Studies on the Bioremediation Potential of Glyphosate by the Green Saltwater Microalgae Chlorella vulgaris
Romero Vázquez, Carlos
AdvisorLouime, Clifford J.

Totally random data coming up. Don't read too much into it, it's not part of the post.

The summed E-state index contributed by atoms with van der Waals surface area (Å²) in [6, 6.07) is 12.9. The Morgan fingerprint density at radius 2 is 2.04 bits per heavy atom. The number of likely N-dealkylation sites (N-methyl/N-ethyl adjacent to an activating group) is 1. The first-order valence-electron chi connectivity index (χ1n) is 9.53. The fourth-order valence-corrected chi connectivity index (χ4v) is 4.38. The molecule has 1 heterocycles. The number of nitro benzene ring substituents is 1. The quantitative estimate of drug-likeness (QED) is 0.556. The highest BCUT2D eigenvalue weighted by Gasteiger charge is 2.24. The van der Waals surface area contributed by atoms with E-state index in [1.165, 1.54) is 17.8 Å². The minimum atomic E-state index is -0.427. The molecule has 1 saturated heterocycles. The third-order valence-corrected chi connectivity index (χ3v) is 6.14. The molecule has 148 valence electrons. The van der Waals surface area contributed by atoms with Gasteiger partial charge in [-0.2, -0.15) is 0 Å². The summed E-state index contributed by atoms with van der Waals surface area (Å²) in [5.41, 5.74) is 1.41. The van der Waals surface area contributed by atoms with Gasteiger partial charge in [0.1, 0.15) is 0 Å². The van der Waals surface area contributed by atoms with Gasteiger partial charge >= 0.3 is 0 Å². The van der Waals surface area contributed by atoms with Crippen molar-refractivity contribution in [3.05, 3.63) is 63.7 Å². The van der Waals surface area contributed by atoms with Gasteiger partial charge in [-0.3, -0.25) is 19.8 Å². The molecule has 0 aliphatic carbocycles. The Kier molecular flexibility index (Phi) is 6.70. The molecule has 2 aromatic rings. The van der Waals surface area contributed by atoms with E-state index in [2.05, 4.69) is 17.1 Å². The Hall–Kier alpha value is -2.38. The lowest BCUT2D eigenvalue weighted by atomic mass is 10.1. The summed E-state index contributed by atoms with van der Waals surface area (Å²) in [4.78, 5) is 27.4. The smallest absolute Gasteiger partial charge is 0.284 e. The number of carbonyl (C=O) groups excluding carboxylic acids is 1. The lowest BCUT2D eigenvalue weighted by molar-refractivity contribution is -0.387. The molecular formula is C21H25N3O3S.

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Glyphosate (N-(phosphonomethyl)-glycine) C3H8NO5P is a major ingredient in various herbicides used in global agricultural practices. However, the financial benefits of its application come with concerns for human health and ecological preservation, highlighting the necessity to quantify and monitor glyphosate pollution. In this study we improved a protocol for residual glyphosate quantification in alkaline media based on the reaction between glyphosate and chromogenic reagent ninhydrin when exposed to a solution of sodium molybdate at 85-95ºC, which produces a Ruhemann’s purple product with a VIS maximum absorption at a wavelength of 570nm. Furthermore, we screened green saltwater microalgae Chlorella vulgaris as a bioremediation agent using an acute toxicity test, concentration gradient exposure, and by measuring its ability to remove glyphosate from BG11 liquid media. The glyphosate calibration curve was linear for aliquots ranging at 2.5-20mg/L with a correlation coefficient of 0.991 and a limit of detection and quantification of 0.057mg/L and 0.191mg/L, respectively. C. vulgaris grew in BG11 medium with glyphosate concentrations ≤ 7.50mg/L, while the Lethal Dosage 50% value was estimated at 3.97mg/L with a 95% confidence interval. Finally, our findings demonstrated that C. vulgaris successfully reduced glyphosate concentrations from an alkaline medium by 47.71% within a period of eight days. Our findings indicate that while C. vulgaris couldn’t decrease glyphosate concentrations to EPA standards of 0.7mg/L, it does show potential as a bioremediation agent. Thus, further research is required towards its real-world application.